Action cams have reached the dizzy heights of 4K, but they’re as useful as a stick-mounted potato if they’re pointing in the wrong direction when something amazing happens.
That’s why GoPro has been busy working on a next-gen cam called the Fusion, which is due out by the end of 2017.
If you thought the Hero5 had an ultra-wide field of view, the Fusion promises 360-degree capture that misses absolutely nothing, wherever you point the thing.
Doesn’t this mean warped, fisheye videos that make the watcher feel like a chameleon? Not with the Fusion. It’s promising a new software feature called Overcapture that lets you pick out flat, 1080p frames from within its all-seeing view.
In theory, this makes it like a six-headed GoPro (hence ‘Fusion’), which can capture nicely edited, flat HD videos of your friend’s no-handers, as well as 360-degree souvenirs for your VR headset.
We fondled one at the Tour de France to find out if the theory is likely to match the reality...
Design: a super-sized Hero
In the shift from the standard 170-degree field of view to the all-encompassing 360 one, the GoPro Fusion has put on a few grams.
At about 8cm square and a few centimetres thick, it’s bigger than the GoPro Hero5. But you’ll still be able to attach it to whatever you like and, let’s be honest, no-one looks cool wearing a bike helmet with an action cam strapped to it, no matter what the size.
More important, the Fusion is far, far smaller than the GoPro Omni 360, which looks like a mad millionaire’s DIY project in comparison. It also has three microphone holes up top, which should mean directional audio for your 360-degree vids.
As part of the GoPro Fusion package you’ll get a quick and easy low-rise tripod and a cute little case to stop it getting scratched in your bag. The prototype version we saw already feels pretty sturdy, with a high-quality soft-touch plastic casing and rubbery sides to prevent calamity when you inevitably drop it on some gravel after getting a bit too excited following a BMX stunt.
It should be just as easy to use as other GoPros too. There’s a quick capture/shutter button on the front and a mode switcher on the side, and you can tell the battery life and current mode by looking at the postage stamp-size monochrome display on the front.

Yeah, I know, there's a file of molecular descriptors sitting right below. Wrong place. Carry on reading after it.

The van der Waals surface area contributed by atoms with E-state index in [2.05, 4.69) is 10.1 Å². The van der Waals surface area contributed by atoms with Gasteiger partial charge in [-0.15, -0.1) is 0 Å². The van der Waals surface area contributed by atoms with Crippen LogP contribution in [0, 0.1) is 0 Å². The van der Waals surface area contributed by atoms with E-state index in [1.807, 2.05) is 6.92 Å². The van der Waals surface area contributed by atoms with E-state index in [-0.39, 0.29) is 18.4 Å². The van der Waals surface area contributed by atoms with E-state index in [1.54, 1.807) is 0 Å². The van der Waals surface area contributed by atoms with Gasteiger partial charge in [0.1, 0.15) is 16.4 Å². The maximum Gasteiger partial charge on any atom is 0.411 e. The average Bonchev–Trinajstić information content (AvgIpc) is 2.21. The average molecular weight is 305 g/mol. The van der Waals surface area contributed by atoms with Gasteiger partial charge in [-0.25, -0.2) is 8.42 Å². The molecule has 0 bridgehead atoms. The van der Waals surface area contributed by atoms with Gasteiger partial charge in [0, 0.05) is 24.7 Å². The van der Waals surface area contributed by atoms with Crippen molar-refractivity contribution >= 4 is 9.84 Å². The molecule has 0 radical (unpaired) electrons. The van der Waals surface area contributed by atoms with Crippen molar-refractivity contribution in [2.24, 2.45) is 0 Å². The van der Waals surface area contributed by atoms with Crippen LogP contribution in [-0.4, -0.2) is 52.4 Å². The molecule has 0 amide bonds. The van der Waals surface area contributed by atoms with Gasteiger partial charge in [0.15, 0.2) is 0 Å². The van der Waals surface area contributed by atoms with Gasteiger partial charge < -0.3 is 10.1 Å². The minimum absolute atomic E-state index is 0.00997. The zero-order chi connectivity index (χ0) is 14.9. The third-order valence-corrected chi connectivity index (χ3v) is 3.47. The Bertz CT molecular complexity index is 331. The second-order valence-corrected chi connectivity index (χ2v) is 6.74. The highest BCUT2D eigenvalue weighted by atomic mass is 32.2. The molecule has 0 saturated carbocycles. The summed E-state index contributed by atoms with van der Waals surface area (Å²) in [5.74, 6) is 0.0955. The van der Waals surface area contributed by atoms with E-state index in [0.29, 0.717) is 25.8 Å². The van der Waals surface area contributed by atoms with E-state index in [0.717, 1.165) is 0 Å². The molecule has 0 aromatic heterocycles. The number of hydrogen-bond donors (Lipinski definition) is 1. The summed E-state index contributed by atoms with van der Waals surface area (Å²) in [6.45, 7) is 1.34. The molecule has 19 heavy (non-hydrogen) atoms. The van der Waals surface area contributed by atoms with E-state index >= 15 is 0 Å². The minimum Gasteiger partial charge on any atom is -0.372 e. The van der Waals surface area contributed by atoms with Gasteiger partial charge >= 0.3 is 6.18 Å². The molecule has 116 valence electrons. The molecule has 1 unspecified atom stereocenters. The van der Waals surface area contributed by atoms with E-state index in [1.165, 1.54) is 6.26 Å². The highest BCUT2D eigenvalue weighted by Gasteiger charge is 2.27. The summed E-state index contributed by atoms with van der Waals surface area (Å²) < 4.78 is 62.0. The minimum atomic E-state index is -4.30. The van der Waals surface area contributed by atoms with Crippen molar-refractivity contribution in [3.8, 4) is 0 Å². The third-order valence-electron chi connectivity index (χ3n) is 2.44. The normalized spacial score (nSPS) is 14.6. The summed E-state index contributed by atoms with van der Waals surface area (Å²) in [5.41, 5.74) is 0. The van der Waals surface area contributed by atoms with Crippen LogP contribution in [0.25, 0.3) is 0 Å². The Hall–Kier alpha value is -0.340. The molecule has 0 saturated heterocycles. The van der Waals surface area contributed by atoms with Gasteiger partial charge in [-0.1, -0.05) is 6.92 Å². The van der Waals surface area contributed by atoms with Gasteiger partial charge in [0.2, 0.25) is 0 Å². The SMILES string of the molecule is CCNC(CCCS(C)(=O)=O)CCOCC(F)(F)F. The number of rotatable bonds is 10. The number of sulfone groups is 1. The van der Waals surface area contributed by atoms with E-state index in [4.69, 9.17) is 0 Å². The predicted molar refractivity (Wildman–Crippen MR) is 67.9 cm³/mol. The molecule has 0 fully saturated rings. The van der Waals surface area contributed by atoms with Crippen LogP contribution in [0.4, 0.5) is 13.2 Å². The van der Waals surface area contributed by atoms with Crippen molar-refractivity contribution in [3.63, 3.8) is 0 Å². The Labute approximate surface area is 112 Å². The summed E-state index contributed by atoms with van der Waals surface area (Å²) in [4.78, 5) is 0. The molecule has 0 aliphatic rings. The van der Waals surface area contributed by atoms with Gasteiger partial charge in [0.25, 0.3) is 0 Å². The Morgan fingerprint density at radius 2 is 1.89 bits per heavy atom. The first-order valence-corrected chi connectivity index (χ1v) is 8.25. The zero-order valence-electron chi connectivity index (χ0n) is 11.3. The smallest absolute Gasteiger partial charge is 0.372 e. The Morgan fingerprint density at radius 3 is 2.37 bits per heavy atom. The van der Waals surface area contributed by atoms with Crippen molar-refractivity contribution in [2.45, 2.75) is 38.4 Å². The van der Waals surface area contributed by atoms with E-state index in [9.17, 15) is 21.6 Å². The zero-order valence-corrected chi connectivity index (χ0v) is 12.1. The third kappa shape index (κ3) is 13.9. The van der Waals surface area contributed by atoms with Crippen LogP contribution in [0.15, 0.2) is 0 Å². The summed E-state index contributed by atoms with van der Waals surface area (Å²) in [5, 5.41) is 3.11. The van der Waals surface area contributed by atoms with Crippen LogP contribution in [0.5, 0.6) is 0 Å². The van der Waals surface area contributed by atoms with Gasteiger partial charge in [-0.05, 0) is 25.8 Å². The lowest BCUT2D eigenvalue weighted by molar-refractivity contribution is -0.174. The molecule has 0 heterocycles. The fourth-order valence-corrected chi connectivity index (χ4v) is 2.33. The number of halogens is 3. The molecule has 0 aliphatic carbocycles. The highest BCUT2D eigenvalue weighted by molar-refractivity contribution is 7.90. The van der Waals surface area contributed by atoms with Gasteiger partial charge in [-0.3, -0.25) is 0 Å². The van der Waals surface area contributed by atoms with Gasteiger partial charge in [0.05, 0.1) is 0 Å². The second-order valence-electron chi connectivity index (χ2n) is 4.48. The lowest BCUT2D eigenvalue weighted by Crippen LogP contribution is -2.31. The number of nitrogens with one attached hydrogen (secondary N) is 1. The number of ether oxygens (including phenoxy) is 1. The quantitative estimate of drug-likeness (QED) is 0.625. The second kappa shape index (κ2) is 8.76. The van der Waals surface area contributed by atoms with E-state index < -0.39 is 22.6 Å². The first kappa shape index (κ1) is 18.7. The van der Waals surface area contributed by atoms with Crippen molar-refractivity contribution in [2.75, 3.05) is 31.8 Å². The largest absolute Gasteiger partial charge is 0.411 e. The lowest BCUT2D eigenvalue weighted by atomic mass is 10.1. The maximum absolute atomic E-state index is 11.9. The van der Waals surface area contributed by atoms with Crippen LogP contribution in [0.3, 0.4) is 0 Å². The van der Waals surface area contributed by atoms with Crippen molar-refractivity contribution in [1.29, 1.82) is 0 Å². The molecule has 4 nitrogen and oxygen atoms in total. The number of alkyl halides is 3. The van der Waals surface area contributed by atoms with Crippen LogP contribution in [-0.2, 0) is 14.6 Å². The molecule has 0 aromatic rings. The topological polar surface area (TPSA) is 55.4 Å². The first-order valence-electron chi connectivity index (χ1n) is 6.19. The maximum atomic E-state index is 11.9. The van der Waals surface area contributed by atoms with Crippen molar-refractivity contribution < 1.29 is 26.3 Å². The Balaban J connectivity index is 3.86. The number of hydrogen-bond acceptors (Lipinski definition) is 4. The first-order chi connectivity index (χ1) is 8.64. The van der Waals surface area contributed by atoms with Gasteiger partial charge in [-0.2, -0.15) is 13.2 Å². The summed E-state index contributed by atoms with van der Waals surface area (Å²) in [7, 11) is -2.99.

Like the Samsung Gear 360, there’s no image preview display, but this is tricky to make useful on a flat screen anyway. Plus, with the promise of Fusion’s new editing trickery, you’ll be going straight to the app anyway...
Like the sound of this next-gen GoPro? You can now pre-order it for a slightly wince-inducing £699 from GoPro's site, with shipping starting in November. Which means its Christmas stocking potential is at least high.
It'll come with all of the final features, including free Fusion Studio software for Mac and PC, except for Overcapture in the mobile app. This feature, which lets you punch out a standard HD video from your 360-degree video, will arrive in the form of a software update in January 2018.
The app: Overcapture is the key
The Fusion’s coolest feature isn’t the 360-degree fisheye lens team on the front and back, or even that it shoots at 5.2K resolution rather than standard 4K. That badge goes to Overcapture.
This turns 360-degree footage, which friends will get bored of flicking around on their phones in about four seconds, into a masterfully edited 1080p ‘flat’ movie.
You can “punch out” parts of the Fusion’s view as Full HD clips, pan between parts and even zoom between an unreal, ‘miniature world’ view of the scene to a much more normal, camera-like field of view (see the video below). Like some of today’s drones, the Fusion will also apparently be able to auto-follow certain subjects in its view, which should save you some editing time.
The result? With a bit of effort, you’ll be able to turn a GoPro Fusion video into a mini Hollywood epic that you don’t need a VR headset to appreciate. By the sounds of it, you’ll be able to do all of this editing on your phone too, though we’ll have to wait till later this year to see the whole process.
Video quality: promising early signs
We didn’t get to record our own video with the Fusion, sadly, but the early sample videos certainly look promising.
The quality looks to be among the best we’ve seen among 360-degree cameras, with good sharpness and very few signs of stitching. The video above also shows how handy Overcapture’s panning will be for group videos, letting you mount the Fusion in one place and still capture all of the action.
The ability to ‘punch out’ frames within a 360-degree video isn’t new, but the Fusion’s ability to do it at 1080p trumps the 720p of most of its rivals. It certain has the hardware to match its rivals, but this will be a war won and lost on the software battleground.
GoPro Fusion early verdict
As long as there are no nasties hidden in the bits GoPro won’t tell us yet, like a £1500 price tag, the Fusion is one action camera worth getting seriously excited about.
There is still a lot we don’t know. GoPro won’t yet say how water resistant it’ll be, how long the battery lasts, or if there are other brand new modes to dig into.
But there’s a good chance that, in Overcapture, GoPro will have the software to help you look like an editing genius, whether you’re making videos for VR headsets or flatscreen TVs.
We’ll bring you a full review as soon as we get to stick one on our cycling helmet later this year.